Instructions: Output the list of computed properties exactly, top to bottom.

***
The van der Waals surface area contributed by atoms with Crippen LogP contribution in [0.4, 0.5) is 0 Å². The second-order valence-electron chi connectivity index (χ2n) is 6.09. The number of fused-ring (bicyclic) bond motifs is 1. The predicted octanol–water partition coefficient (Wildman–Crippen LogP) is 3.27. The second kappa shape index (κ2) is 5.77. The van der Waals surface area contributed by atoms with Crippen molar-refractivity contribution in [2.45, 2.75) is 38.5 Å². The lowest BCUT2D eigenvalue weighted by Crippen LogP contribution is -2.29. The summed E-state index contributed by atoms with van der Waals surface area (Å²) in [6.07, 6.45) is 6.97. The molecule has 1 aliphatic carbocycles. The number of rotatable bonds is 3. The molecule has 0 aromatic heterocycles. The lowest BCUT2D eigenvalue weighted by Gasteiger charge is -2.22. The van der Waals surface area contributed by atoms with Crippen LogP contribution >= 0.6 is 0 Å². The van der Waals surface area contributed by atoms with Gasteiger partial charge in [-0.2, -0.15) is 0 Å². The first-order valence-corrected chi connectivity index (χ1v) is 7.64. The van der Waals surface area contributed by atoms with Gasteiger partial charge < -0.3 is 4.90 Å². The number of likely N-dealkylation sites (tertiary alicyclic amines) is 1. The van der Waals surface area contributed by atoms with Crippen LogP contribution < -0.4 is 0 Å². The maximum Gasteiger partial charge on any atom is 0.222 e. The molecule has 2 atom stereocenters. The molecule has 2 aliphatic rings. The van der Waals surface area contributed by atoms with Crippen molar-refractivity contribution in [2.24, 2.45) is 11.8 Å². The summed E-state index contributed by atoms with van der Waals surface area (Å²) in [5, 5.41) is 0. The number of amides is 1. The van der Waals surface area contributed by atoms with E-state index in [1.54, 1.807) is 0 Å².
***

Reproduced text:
The van der Waals surface area contributed by atoms with Crippen LogP contribution in [0.4, 0.5) is 0 Å². The second-order valence-electron chi connectivity index (χ2n) is 6.09. The number of fused-ring (bicyclic) bond motifs is 1. The predicted octanol–water partition coefficient (Wildman–Crippen LogP) is 3.27. The second kappa shape index (κ2) is 5.77. The van der Waals surface area contributed by atoms with Crippen molar-refractivity contribution in [2.45, 2.75) is 38.5 Å². The lowest BCUT2D eigenvalue weighted by Crippen LogP contribution is -2.29. The summed E-state index contributed by atoms with van der Waals surface area (Å²) in [6.07, 6.45) is 6.97. The molecule has 1 aliphatic carbocycles. The number of rotatable bonds is 3. The molecule has 0 aromatic heterocycles. The lowest BCUT2D eigenvalue weighted by Gasteiger charge is -2.22. The van der Waals surface area contributed by atoms with Crippen LogP contribution >= 0.6 is 0 Å². The van der Waals surface area contributed by atoms with Gasteiger partial charge in [-0.2, -0.15) is 0 Å². The first-order valence-corrected chi connectivity index (χ1v) is 7.64. The van der Waals surface area contributed by atoms with Gasteiger partial charge < -0.3 is 4.90 Å². The number of likely N-dealkylation sites (tertiary alicyclic amines) is 1. The van der Waals surface area contributed by atoms with Crippen LogP contribution < -0.4 is 0 Å². The maximum Gasteiger partial charge on any atom is 0.222 e. The molecule has 2 atom stereocenters. The molecule has 2 aliphatic rings. The van der Waals surface area contributed by atoms with Crippen molar-refractivity contribution in [2.24, 2.45) is 11.8 Å². The summed E-state index contributed by atoms with van der Waals surface area (Å²) in [5, 5.41) is 0. The number of amides is 1. The van der Waals surface area contributed by atoms with E-state index in [1.54, 1.807) is 0 Å².